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Getting Work Experience in the Law when you’re Working Full Time

Female employee smiling with open book

If you’re working full time, taking a few months off from your job for a legal internship probably isn’t really an option, but getting work experience in the law while you’re working is possible! Here are a few ways to get started…

Find out if your workplace has an in-house legal team

If you’re looking for some work experience in the law, your current job can be a good place to start. You may be able to assist the in-house legal team at your work. The in-house lawyer looks after the legal needs of the organisation. Depending on where you work, this could involve preparing employment contracts, negotiating lease agreements, etc.

Even if there isn’t an in-house lawyer at your work, there may be a staff member carrying out law-related work such as contract management, trademark applications, etc.

Talk to your employer about time off for a short-term work experience placement

Getting work experience is a great opportunity to try out areas of law that you may be interested in. Organising time off for a four to eight week internship is tricky, but there are also short-term work experience opportunities available that let you work for a week or two, or one day a week for a month or so.

If you are unable to find a work experience program to fit in with your schedule, do not be afraid to approach a firm to organise a few days or weeks of work experience.

Other than law firms, shadowing a barrister is also an option. Depending on the barrister, this could include following him/her to court for a day or two, conducting legal research, etc.

Speak with your lecturer about research assistant work

Academics are often looking for students to assist with their research. If you have done particularly well in a subject, feel free to approach your lecturer to ask if you are able to assist them with their research work.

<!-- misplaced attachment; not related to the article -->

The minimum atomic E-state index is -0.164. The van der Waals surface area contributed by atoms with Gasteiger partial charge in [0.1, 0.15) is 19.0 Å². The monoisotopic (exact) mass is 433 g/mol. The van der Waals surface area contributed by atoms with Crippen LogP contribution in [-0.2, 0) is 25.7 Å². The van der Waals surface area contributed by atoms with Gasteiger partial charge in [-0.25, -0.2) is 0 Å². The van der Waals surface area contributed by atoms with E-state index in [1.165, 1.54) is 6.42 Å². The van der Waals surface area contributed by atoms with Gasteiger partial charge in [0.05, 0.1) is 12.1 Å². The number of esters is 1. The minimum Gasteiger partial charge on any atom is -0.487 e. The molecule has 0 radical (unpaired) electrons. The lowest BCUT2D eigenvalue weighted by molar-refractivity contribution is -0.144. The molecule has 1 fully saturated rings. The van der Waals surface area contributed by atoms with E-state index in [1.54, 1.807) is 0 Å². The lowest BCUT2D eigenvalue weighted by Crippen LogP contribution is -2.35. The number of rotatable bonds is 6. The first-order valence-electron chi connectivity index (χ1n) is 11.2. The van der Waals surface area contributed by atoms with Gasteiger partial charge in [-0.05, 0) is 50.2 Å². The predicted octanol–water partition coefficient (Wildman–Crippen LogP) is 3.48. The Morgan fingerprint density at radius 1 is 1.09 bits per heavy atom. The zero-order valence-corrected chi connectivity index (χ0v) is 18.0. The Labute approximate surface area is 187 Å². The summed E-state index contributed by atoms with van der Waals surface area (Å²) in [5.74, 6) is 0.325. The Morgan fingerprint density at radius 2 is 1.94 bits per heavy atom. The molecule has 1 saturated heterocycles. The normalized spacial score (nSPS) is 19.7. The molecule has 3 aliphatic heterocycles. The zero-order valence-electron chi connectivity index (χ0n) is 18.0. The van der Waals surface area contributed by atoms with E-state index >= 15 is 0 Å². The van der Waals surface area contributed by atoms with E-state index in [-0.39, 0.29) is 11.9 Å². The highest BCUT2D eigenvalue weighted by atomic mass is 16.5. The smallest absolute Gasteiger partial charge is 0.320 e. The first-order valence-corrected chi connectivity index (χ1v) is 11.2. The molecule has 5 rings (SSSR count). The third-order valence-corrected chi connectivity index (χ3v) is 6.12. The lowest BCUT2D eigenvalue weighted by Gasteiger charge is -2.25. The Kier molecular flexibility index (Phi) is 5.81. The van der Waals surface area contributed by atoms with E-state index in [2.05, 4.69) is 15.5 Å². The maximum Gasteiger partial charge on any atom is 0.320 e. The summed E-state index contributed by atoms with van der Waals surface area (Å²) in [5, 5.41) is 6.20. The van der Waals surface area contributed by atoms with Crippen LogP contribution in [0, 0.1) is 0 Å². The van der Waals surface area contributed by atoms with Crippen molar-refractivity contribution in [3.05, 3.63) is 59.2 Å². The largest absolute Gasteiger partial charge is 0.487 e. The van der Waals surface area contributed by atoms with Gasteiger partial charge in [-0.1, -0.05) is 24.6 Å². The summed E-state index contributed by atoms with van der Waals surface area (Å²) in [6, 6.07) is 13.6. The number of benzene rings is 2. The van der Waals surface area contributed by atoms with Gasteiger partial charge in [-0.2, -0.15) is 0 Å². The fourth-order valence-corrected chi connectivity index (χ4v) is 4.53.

Becoming a research assistant enhances your legal research skills and increases your exposure to a particular area of law. As a research assistant, you may be required to:

  • Research and analyse case law, legislation and bills

  • Prepare case notes

  • Retrieve journal articles, second reading speeches and amendments of a particular Act

Depending on the academic, you may be able to do this research from home after work and on weekends.

Volunteer at a Community Legal Centre After Work

Some community legal centres operate in the evening so they can offer advice to clients outside of working hours, and you might be able to volunteer for a few hours one or two nights each week. Volunteering experiences at a CLC might include:

  • Legal research

  • Providing legal information and referrals through reception and telephone work

  • Assist with community legal education

Check with your university for pro bono programs and work placements, and keep an eye out for clinical legal education units when you’re choosing electives.

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